“What white people have to do is try and find out in their own hearts why it was necessary to have a [N-word] in the first place, because I’m not a [N-word], I’m a man. But if you think I’m a [N-word], it means you need him,” Baldwin said.

“If I’m not the [N-word] here and you invented him, you the white people invented him, then you’ve got to find out why. And the future of the country depends on that, whether or not it is able to ask that question.”

To Baldwin, this push and pull of history between civil rights victories and setbacks will continue indefinitely, with the country going through periods of violent upheaval. Peck deftly illustrates this dynamic by juxtaposing old footage of civil rights activists getting attacked by police and dogs in the 1960s with riots and protesters taking to the streets of Ferguson, Missouri in 2015. It’s obvious to the viewer that not much has changed. Violence begets violence and this nation was born of it. The United States was built on the back of slaves who bore the brutality of the founders of this nation. Until Americans come to terms with their history, it will repeat itself.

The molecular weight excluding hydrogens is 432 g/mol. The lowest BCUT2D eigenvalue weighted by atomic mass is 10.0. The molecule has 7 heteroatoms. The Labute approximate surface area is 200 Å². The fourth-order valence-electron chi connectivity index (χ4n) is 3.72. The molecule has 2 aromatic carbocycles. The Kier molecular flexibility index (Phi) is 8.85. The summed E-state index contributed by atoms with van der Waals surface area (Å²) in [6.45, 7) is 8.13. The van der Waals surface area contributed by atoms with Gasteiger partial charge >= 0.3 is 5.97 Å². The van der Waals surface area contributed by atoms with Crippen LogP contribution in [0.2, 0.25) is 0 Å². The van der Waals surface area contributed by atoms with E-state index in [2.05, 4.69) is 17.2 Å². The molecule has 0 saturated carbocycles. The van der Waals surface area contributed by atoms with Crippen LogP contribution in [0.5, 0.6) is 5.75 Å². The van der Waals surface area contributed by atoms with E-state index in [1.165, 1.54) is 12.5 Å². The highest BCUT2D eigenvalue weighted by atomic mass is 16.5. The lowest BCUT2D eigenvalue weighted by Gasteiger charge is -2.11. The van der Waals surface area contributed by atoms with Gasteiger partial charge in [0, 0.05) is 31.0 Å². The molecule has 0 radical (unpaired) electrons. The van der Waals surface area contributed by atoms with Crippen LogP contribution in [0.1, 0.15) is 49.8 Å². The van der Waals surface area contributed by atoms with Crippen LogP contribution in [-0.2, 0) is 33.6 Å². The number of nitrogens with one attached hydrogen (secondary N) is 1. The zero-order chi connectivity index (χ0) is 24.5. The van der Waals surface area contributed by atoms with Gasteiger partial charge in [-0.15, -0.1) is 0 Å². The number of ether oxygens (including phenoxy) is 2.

And indeed it has. You can draw a straight line from the lynching of Emmett Till in the 1950s to the police shootings and killings of Trayvon Martin, Eric Garner, Freddie Gray, Michael Brown, etc. The most recent high profile deaths just serve to validate much of Baldwin’s fears about the state of race relations. Unfortunately, his work still remains relevant today. One just has to listen to Trump acolyte Ben Carson spew his nonsense about slaves being immigrants to realize that the trauma of slavery will always be in the back of our minds.